Volume 4, Issue 2

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Your Challenge . . .to Be a Water Savvy Student Imagine the world with dwindling water supplies. That’s exactly what Oklahoma is facing over the next months. With no end to a record drought in sight, many residents are simply leaving to find more water. This sounds like the plot of a futuristic natural disaster book or movie. However, it is very real. Please see the links below to articles on this very issue. h t t p : / / www.huffingtonpost.com/2011/04/ 0 6 / 2 0 1 1 - d r o u g h t oklahoma_n_845419.html http://www.tulsabeacon.com/? p=5269 http://newsok.com/oklahomadrought-quotes/article/3592405 Because this issue seems so daunting, one might not realize how much of an impact one individual can have on conserving water. Some of the simplest tasks can make a big impact. Saving water is a numbers game. Once you understand the concepts of time and the impact on water usage, becoming a water savvy student can be easy and somewhat fun. Begin your fun by examining the many tasks utilizing water. Shower time is the biggest opportunity where a water savvy student can make big improvements. On average, showers use 2½ gal-

lons/minute. Therefore, shortening your shower by one minute saves 2½ gallons/day, 17½ gallons/week and 912½ gallons/year. Shortening a shower may seem difficult— especially if you shave or require rinsing long hair. However, take the time to pick apart every step you perform during a shower and prepare a mental plan to reduce the time a shower is on. Some helpful hints can include arranging your soaps and shampoos in order in which you intend to use them. If you have a hold time on a particular hair product simply start with your hair, continue to wash the rest of your body and rinse all at one time. Finally, if you’re really into saving water, simply turn the water on once to wet down, turn the water off to soap up, and turn it back on to rinse. The bathroom sink is also another excellent place to reduce water usage. Typical sinks provide 1½ to 2 gallons of water per a minute. Each minute reduced per day saves between 10½ to 14 gallons/week and 546 to 728 gallons/year. And yes, it is possible to save water and be health conscious. Many turn on the water and allow it to run until they dry their hands with a paper towel. They will then use this towel to turn off the water so as to avoid touching the faucet with their bare, clean hands. This is an excellent way to avoid contracting a cold or the flu. However, there are ways to reduce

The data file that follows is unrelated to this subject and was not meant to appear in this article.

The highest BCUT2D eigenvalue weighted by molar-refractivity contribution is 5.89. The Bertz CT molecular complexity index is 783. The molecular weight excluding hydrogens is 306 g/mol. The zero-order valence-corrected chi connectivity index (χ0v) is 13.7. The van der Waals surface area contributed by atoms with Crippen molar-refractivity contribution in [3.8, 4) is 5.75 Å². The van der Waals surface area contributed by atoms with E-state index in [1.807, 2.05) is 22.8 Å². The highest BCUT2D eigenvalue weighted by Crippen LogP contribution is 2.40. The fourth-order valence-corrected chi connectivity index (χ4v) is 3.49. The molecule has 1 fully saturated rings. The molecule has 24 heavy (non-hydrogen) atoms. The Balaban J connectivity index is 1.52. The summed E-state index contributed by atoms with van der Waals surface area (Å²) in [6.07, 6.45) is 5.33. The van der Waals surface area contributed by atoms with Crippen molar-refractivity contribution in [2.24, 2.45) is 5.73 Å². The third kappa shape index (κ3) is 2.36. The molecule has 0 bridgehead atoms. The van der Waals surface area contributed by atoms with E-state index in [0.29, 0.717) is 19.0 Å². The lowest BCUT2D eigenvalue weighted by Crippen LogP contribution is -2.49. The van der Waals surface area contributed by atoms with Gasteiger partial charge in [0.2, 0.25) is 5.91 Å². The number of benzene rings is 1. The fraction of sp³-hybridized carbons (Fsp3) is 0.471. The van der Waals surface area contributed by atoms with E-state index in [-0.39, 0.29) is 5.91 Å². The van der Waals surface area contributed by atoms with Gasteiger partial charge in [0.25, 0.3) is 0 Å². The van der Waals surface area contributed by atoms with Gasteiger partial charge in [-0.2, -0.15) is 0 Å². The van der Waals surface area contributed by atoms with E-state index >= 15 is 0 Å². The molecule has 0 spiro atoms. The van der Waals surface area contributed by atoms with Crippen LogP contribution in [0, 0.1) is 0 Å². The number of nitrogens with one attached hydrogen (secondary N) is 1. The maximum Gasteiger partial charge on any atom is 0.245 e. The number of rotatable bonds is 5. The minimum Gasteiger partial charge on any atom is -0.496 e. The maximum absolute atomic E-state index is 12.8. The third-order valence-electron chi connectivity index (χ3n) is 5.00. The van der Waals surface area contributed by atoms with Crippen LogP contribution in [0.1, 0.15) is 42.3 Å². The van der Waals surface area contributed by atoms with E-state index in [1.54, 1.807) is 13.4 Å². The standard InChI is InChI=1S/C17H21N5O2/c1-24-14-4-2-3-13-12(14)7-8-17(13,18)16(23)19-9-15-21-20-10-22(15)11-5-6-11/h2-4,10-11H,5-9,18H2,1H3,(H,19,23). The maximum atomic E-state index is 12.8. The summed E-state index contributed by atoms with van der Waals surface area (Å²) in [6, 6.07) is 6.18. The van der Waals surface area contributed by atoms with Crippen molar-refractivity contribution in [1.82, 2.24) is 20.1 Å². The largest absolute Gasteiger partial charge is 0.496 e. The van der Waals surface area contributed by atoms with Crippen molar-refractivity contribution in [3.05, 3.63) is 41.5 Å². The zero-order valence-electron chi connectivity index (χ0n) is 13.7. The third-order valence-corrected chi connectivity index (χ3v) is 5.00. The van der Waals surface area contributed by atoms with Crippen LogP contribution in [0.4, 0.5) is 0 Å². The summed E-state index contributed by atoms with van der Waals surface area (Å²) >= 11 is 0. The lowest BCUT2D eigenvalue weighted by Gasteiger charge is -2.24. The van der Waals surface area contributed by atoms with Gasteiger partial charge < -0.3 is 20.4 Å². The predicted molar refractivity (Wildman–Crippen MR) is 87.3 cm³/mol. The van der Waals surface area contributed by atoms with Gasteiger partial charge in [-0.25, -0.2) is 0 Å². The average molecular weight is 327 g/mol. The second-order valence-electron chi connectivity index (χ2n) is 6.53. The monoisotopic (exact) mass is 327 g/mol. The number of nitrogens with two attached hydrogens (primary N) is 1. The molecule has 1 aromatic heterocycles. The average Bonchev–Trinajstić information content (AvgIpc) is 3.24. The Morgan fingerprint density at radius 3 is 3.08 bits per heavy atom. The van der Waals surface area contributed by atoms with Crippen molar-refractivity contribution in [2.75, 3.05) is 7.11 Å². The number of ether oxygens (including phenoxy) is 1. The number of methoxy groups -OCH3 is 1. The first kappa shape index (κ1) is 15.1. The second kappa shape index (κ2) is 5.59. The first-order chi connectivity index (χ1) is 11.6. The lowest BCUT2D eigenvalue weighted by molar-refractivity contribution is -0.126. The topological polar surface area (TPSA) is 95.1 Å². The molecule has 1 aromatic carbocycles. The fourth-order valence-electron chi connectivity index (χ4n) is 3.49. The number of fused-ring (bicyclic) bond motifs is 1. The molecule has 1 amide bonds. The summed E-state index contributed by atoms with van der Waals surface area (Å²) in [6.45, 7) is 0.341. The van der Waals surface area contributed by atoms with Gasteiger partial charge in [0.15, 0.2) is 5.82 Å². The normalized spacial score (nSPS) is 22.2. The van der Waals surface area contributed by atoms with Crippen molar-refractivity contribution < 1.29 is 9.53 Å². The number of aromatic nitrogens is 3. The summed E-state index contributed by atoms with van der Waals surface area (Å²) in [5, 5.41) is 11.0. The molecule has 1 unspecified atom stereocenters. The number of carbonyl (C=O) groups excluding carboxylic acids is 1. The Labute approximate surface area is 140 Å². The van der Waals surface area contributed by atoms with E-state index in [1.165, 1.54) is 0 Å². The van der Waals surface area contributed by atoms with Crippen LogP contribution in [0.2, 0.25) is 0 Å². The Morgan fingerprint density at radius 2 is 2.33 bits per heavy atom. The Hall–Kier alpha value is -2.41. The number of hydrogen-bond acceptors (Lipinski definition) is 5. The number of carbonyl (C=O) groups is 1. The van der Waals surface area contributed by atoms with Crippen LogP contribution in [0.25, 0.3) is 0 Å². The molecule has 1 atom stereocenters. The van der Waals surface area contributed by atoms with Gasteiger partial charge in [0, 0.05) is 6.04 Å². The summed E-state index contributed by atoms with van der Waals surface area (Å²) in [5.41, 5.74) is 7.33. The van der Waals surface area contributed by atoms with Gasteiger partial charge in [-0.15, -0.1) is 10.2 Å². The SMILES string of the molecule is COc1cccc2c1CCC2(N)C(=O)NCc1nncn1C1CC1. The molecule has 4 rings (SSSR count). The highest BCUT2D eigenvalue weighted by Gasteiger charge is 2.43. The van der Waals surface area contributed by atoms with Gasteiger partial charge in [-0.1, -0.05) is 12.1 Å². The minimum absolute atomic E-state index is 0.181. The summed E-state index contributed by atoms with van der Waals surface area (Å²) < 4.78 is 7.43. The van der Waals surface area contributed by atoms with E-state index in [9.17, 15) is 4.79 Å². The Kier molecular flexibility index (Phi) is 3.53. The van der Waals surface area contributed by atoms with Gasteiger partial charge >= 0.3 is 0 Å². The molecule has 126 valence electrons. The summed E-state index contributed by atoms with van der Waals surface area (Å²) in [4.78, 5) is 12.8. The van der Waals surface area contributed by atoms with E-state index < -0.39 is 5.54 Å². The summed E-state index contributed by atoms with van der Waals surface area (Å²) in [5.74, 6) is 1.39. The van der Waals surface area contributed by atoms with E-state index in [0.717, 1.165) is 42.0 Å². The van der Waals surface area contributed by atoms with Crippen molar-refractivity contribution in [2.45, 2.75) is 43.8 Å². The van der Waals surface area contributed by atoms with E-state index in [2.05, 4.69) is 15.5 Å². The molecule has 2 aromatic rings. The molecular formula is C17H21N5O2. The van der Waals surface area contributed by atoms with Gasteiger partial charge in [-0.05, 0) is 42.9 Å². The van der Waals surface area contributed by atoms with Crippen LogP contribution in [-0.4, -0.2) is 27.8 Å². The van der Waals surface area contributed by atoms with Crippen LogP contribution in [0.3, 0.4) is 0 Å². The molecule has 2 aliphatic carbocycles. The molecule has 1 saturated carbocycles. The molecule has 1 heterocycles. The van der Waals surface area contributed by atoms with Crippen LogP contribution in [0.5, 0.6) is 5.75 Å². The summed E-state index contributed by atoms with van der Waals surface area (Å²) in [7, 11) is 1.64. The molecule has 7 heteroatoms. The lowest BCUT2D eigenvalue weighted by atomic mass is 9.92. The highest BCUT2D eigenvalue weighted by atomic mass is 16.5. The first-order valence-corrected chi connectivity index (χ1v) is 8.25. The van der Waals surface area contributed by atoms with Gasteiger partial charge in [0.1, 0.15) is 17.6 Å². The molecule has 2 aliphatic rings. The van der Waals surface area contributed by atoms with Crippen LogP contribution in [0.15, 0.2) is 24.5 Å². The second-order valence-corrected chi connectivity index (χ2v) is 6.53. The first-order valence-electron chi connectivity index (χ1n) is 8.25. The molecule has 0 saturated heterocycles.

water and avoid spreading germs. If you collect two paper towels prior to washing, you can reduce your water time significantly by following this procedure. Turn on the water with bare hands, wet them down and turn off the water with bare hands. Second, soap your hands good and massage as described by health professionals. Use one of the paper towels to turn on the water and rinse. You can discard this soapy towel and use the second towel to dry and turn the faucet off for the second time. If you soap for 15 seconds, this will save approximately 409 to 546 gallons/year if you wash your hands three times a day. You can achieve a similar result by using a reduced stream of water. If you reduce the stream by one-half, you will save the same amount as if you wash your hands three times a day and the wash time lasts 30 seconds. The numbers game can go on and on. Think about washing clothes and dishes; cooking and cleaning. Every time a faucet is on and not in use, valuable water is lost down the drain. Spend some time this week to reflect on your impact and act. A small change can save thousands of gallons each year. For other tips, go to http:// www.fcs.uga.edu/ext/pubs/hace/ HACE-E-69.pdf. Good luck to all our future water savvy students.